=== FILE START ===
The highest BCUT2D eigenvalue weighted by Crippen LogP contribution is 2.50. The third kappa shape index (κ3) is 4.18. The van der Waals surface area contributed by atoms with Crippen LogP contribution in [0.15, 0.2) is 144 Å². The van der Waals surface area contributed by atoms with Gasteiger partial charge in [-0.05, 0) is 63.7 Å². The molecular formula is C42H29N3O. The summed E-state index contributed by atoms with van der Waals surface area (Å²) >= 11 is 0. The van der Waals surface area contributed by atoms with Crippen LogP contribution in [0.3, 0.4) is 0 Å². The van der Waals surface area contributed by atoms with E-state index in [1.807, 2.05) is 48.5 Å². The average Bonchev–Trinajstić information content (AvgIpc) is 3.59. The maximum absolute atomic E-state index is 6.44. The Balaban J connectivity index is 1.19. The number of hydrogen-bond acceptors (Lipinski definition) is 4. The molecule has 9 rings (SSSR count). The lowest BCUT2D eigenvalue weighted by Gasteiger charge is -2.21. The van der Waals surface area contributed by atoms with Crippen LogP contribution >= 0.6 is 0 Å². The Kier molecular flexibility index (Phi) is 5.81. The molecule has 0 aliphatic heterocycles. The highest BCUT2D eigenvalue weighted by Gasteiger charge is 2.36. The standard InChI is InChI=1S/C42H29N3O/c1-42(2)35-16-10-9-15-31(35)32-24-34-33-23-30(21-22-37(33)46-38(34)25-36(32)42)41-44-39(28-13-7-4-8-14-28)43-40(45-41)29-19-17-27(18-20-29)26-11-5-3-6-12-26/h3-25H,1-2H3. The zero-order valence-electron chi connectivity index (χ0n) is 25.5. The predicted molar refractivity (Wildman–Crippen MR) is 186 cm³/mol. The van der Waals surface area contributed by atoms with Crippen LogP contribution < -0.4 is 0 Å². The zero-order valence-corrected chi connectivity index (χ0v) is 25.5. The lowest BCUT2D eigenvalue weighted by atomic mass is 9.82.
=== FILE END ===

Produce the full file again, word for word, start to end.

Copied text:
The highest BCUT2D eigenvalue weighted by Crippen LogP contribution is 2.50. The third kappa shape index (κ3) is 4.18. The van der Waals surface area contributed by atoms with Crippen LogP contribution in [0.15, 0.2) is 144 Å². The van der Waals surface area contributed by atoms with Gasteiger partial charge in [-0.05, 0) is 63.7 Å². The molecular formula is C42H29N3O. The summed E-state index contributed by atoms with van der Waals surface area (Å²) >= 11 is 0. The van der Waals surface area contributed by atoms with Crippen LogP contribution in [0.3, 0.4) is 0 Å². The van der Waals surface area contributed by atoms with E-state index in [1.807, 2.05) is 48.5 Å². The average Bonchev–Trinajstić information content (AvgIpc) is 3.59. The maximum absolute atomic E-state index is 6.44. The Balaban J connectivity index is 1.19. The number of hydrogen-bond acceptors (Lipinski definition) is 4. The molecule has 9 rings (SSSR count). The lowest BCUT2D eigenvalue weighted by Gasteiger charge is -2.21. The van der Waals surface area contributed by atoms with Crippen LogP contribution >= 0.6 is 0 Å². The Kier molecular flexibility index (Phi) is 5.81. The molecule has 0 aliphatic heterocycles. The highest BCUT2D eigenvalue weighted by Gasteiger charge is 2.36. The standard InChI is InChI=1S/C42H29N3O/c1-42(2)35-16-10-9-15-31(35)32-24-34-33-23-30(21-22-37(33)46-38(34)25-36(32)42)41-44-39(28-13-7-4-8-14-28)43-40(45-41)29-19-17-27(18-20-29)26-11-5-3-6-12-26/h3-25H,1-2H3. The zero-order valence-electron chi connectivity index (χ0n) is 25.5. The predicted molar refractivity (Wildman–Crippen MR) is 186 cm³/mol. The van der Waals surface area contributed by atoms with Crippen LogP contribution < -0.4 is 0 Å². The zero-order valence-corrected chi connectivity index (χ0v) is 25.5. The lowest BCUT2D eigenvalue weighted by atomic mass is 9.82.